Macron declares France ‘under attack’ after church beheading

Paris: French President Emmanuel Macron bolstered security in schools and religious sites Thursday after three churchgoers were killed, including one woman reportedly decapitated, in a knife attack in the southern city of Nice, saying that “France is under attack.”

Macron’s announcement to increase deployments from around 3,000 currently to 7,000 soldiers to schools and religious sites around the country came hours after the attack that left two women and a man dead and several others wounded at the Notre Dame basilica, Fox News reported.

Reacting to the attacks, Indian foreign ministry said there was no justification for terrorism. Incidentally, Foreign Secretary Harshvardhan Shringla was visiting Paris on Thursday.

The killings put France on its highest level of alert and come at a time of extreme tension over the republication of caricatures of the Prophet Mohammad by the satirical newspaper Charlie Hebdo.

“It’s very clear that it is France that is under attack,” Macron said during an address in Nice, adding that “France will not give up on our values” in what he described as an “Islamist terrorist attack.”

“If we are attacked once again it is for the values which are ours: the freedom, for this possibility on our soil to believe freely and not to give in to any spirit of terror,” Macron continued. “I say it with great clarity once again today: we won’t surrender anything.”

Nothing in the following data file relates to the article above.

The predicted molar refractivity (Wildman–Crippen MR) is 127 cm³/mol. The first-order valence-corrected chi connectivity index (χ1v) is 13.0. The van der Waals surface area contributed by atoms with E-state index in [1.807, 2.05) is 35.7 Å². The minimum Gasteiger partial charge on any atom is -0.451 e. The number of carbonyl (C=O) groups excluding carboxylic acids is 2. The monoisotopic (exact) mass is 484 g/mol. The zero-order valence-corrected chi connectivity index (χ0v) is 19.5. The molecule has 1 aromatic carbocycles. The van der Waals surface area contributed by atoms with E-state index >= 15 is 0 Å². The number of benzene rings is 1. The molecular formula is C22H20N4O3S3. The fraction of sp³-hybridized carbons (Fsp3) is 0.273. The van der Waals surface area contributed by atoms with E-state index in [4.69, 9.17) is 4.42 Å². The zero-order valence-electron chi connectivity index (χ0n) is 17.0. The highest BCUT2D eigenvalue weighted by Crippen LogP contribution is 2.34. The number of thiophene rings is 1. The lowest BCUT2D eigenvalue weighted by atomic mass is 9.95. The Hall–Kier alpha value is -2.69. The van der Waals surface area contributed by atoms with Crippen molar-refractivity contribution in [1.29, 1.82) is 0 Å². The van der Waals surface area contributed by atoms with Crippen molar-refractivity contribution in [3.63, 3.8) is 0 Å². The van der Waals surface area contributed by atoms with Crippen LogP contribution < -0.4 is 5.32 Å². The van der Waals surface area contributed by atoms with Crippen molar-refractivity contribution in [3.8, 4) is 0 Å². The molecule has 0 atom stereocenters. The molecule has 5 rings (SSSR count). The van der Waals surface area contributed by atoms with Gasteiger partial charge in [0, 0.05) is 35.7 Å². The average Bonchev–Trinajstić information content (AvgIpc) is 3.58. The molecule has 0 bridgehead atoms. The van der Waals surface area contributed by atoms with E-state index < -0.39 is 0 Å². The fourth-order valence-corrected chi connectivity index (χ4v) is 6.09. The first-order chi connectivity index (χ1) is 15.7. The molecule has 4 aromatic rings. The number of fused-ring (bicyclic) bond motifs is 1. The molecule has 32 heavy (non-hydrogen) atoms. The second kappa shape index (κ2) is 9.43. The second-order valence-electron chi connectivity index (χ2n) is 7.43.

The suspect, believed to be acting alone, was injured during his arrest and was taken to a local area hospital, police said.

An investigation was opened into an attack by the French anti-terrorism prosecutor’s office. Images on French media showed the neighborhood locked down and surrounded by police and emergency vehicles.

Prime Minister Jean Castex said the country’s threat level will be raised to its maximum after the attack. He also told the French National Assembly that the government’s response to the attack would be firm and implacable.

Mayor Christian Estrosi suggested that the Thursday morning attack seemed to be terror-related, although a motive is unclear at this time. Estrosi said the attacker shouted “Allahu akbar!” — or “God is most great” in Arabic — repeatedly as police apprehended him and that “the meaning of his gesture left no doubt.”

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